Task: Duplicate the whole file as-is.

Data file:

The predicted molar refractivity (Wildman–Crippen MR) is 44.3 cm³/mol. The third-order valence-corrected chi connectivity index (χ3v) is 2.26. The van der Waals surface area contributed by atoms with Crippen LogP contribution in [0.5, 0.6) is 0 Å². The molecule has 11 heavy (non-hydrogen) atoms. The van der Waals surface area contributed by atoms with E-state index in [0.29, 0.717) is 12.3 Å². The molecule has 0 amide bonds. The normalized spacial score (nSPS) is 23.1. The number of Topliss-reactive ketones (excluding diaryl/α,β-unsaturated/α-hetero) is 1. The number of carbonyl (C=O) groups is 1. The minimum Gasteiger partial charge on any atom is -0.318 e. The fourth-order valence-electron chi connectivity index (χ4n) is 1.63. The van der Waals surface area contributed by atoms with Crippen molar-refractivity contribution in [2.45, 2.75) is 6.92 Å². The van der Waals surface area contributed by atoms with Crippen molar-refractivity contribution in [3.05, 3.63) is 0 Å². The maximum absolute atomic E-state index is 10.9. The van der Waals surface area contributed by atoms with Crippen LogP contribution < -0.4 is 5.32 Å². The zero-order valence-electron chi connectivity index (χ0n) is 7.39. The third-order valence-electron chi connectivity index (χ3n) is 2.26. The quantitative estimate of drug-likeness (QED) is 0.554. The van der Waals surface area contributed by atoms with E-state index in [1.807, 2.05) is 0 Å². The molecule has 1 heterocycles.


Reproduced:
The predicted molar refractivity (Wildman–Crippen MR) is 44.3 cm³/mol. The third-order valence-corrected chi connectivity index (χ3v) is 2.26. The van der Waals surface area contributed by atoms with Crippen LogP contribution in [0.5, 0.6) is 0 Å². The molecule has 11 heavy (non-hydrogen) atoms. The van der Waals surface area contributed by atoms with E-state index in [0.29, 0.717) is 12.3 Å². The molecule has 0 amide bonds. The normalized spacial score (nSPS) is 23.1. The number of Topliss-reactive ketones (excluding diaryl/α,β-unsaturated/α-hetero) is 1. The number of carbonyl (C=O) groups is 1. The minimum Gasteiger partial charge on any atom is -0.318 e. The fourth-order valence-electron chi connectivity index (χ4n) is 1.63. The van der Waals surface area contributed by atoms with Crippen molar-refractivity contribution in [2.45, 2.75) is 6.92 Å². The van der Waals surface area contributed by atoms with Crippen molar-refractivity contribution in [3.05, 3.63) is 0 Å². The maximum absolute atomic E-state index is 10.9. The van der Waals surface area contributed by atoms with Crippen LogP contribution < -0.4 is 5.32 Å². The zero-order valence-electron chi connectivity index (χ0n) is 7.39. The third-order valence-electron chi connectivity index (χ3n) is 2.26. The quantitative estimate of drug-likeness (QED) is 0.554. The van der Waals surface area contributed by atoms with E-state index in [1.807, 2.05) is 0 Å². The molecule has 1 heterocycles.